Isle of Dogs   (2018) dir. Wes Anderson Rated: PG-13 image: ©2018  Fox Searchlight Pictures

Isle of Dogs (2018)
dir. Wes Anderson
Rated: PG-13
image: ©2018 Fox Searchlight Pictures

Nuance is a good thing. That might seem like a bizarre sentiment to post here on the internet, where considered discourse goes to die. Wait, that’s not really fair. You can find plenty of nuance on the internet. It’s just usually drowned out by clickbait headlines and the outrage machine, which only has one setting: full volume. And, of course, let us not forget about the comments section.

Taking a contemplative and nuanced approach to what I write about movies is one of my most important goals. It’s right behind setting down my honest emotional and intellectual reaction to each movie, as well as putting the movies in the context of film history. Wes Anderson’s new film, Isle of Dogs, has made me think hard about being nuanced, especially when it comes to cultural appropriation. It’s what I’ll spend most of this review covering, because it was at the forefront of my mind while I was watching the movie.

Certain aspects of Isle of Dogs are culturally insensitive at best, and I want to point them out. A white man has decided to make a movie using the Japanese people and culture as his play thing. This is also a white savior story. Anderson has cleverly tried to side step this criticism by making dogs (and animated ones at that) the saviors instead of humans. The inarguable heroes of the movie, the dogs are all voiced by white men or white women. In fact, one of the running jokes of the movie for Anderson’s presumed white, English-speaking audiences is that we get no subtitles for what the Japanese characters say. We either have to use context to guess at their words or rely on a white interpreter (voiced by Frances McDormand) for the speeches within the story that are broadcast on TV.

The most obvious criticism I can make against Anderson’s movie is also the one that shines the brightest spotlight on the entitlement of white artists. Isle of Dogs could have been set anywhere. Anderson’s desire to play with the tropes and iconography of Japanese culture and cinema was seemingly too overpowering for him. He couldn’t resist borrowing an entire culture for his own artistic vision.

The story happens “20 years in the future,” in the fictional city of Megasaki City. A dog flu epidemic has ravaged the canine population. The dictatorial mayor, Kobayashi, decrees that all dogs be sent to Trash Island so the virus doesn’t spread to the human population. A local scientist, Professor Watanabe, is close to finding a cure, but there is a historical reason for Kobayashi’s desire to banish the dogs. The Kobayashi dynasty, it seems, has always been partial to felines. This ancient history is covered in a prologue sequence, and it involves – because how can it not – a samurai warrior.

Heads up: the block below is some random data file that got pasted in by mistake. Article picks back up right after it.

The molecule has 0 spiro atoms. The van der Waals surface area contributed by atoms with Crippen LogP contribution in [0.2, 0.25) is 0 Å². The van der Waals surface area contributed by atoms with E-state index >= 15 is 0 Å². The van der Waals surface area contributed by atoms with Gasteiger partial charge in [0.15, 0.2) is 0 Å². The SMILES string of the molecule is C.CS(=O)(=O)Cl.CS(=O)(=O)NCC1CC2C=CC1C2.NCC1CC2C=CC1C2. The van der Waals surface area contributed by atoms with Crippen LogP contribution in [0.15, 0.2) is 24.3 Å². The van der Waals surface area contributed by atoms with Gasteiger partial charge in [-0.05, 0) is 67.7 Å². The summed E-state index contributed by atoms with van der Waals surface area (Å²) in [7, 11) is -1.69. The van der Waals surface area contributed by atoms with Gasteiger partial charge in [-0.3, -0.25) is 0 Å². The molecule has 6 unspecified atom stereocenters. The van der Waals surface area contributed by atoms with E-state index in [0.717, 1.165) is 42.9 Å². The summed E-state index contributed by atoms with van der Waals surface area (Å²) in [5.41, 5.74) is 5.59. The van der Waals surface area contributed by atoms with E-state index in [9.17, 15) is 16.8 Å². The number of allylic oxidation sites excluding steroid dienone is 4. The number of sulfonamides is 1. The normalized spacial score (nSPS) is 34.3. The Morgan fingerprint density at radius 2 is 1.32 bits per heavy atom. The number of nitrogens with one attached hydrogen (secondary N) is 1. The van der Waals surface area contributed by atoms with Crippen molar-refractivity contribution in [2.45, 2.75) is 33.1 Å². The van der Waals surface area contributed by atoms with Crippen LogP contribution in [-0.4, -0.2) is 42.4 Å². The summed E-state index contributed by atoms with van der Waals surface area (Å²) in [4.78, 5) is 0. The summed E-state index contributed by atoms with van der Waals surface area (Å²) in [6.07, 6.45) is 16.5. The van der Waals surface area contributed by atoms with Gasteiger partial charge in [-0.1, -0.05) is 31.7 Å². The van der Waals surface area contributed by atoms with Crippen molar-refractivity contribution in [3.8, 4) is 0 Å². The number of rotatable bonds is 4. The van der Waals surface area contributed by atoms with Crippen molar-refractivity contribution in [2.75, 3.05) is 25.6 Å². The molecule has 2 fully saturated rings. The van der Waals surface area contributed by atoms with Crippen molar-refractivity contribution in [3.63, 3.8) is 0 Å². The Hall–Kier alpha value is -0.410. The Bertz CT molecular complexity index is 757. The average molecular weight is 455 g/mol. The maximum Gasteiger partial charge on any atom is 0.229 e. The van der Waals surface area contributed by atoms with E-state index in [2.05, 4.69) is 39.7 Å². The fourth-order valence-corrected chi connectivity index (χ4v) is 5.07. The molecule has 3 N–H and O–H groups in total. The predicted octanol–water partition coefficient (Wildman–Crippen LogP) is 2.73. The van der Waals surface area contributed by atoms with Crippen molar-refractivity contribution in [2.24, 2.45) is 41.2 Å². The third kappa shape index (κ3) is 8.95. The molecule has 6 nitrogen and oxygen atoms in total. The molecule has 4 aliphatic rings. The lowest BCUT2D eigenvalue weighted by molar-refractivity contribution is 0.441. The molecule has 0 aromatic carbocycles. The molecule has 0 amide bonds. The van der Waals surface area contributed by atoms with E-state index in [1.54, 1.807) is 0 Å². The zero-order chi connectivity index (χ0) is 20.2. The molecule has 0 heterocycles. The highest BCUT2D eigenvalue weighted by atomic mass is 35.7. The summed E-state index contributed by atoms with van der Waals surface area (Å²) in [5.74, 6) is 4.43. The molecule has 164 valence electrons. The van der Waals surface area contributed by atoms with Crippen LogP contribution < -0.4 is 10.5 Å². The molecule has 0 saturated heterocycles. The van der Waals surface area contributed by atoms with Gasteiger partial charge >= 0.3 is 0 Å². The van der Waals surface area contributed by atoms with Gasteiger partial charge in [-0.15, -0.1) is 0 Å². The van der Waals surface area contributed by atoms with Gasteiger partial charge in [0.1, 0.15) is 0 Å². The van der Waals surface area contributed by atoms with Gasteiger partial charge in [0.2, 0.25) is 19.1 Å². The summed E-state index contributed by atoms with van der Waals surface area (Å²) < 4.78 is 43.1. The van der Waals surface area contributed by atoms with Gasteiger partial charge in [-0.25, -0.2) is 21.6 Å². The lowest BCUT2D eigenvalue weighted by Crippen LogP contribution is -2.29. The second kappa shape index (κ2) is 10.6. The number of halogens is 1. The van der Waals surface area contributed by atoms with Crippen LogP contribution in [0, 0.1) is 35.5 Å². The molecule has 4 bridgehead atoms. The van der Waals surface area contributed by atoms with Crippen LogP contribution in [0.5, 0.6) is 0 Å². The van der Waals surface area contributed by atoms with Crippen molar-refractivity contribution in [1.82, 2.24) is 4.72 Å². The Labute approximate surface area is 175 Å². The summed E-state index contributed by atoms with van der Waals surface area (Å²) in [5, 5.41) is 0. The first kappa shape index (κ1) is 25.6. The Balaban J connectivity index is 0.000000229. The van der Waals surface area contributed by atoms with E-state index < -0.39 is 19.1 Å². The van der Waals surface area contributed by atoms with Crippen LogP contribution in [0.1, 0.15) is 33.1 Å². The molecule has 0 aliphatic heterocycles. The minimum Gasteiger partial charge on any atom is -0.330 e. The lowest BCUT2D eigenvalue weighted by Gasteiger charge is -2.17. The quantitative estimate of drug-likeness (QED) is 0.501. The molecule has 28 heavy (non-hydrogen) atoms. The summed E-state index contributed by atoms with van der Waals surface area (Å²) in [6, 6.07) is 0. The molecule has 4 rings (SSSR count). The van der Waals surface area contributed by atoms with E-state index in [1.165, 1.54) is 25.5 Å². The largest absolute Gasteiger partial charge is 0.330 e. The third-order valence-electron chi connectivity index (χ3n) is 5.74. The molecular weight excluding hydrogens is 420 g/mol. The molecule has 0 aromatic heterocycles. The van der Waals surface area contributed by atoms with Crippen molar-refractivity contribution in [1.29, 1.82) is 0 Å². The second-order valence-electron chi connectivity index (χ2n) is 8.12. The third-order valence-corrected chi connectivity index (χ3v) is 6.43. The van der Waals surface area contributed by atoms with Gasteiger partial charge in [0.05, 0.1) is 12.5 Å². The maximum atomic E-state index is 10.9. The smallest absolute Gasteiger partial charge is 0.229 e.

In the interest of fairness, I want to mention that Anderson did take certain steps to mitigate his appropriation. He worked closely with Kunichi Nomura (who voices Mayor Kobayashi) on the story, and Nomura was an advisor for any questions Anderson had about Japanese culture. Also, in direct opposition to white actors voicing all of the dogs, all Japanese characters are voiced by Japanese actors (the one exception is a Koyu Rankin, a Canadian whose mother is Japanese). I should also note, although I will be the first to admit that my opinion on this is next to worthless, that Anderson doesn’t treat Japanese people or culture either carelessly or with disrespect. Writer Emily Yoshida wrote a fantastic piece for Vulture that addresses this.

The emotional heart of Isle of Dogs, the thing around which the director/co-writer puts all this unfortunate, culturally appropriated window-dressing, is actually quite sweet. Wes Anderson is known as a filmmaker who builds quirky, idiosyncratic worlds and characters. He then sets those characters loose in poignant, tender stories. Isle of Dogs is no different. Anderson is exploring loyalty and love through the animal that human beings have most come to identify with those traits – our beloved dogs. There’s also sacrifice, and that trait pops up in, and to the surprise of, the toughest dog in the movie, the stray who calls himself Chief.

As a show of fairness regarding the law banishing dogs in Megasaki City to Trash Island, Mayor Kobayashi decrees that his own dog, Spots, should be the first to go. Or rather, it’s the dog of Kobayashi’s orphaned nephew, Atari, whom the mayor has taken in as his ward. Atari becomes furious, steals a single passenger plane, and flies to Trash Island to rescue Spots. He meets Chief and a band of misfit dogs: Rex, King, Boss, and Duke. These dogs aren’t like Chief, who has always scrounged for food to survive. They remember having homes and loving masters. They don’t convince Chief to help Atari so much as they reluctantly drag him along in their adventure.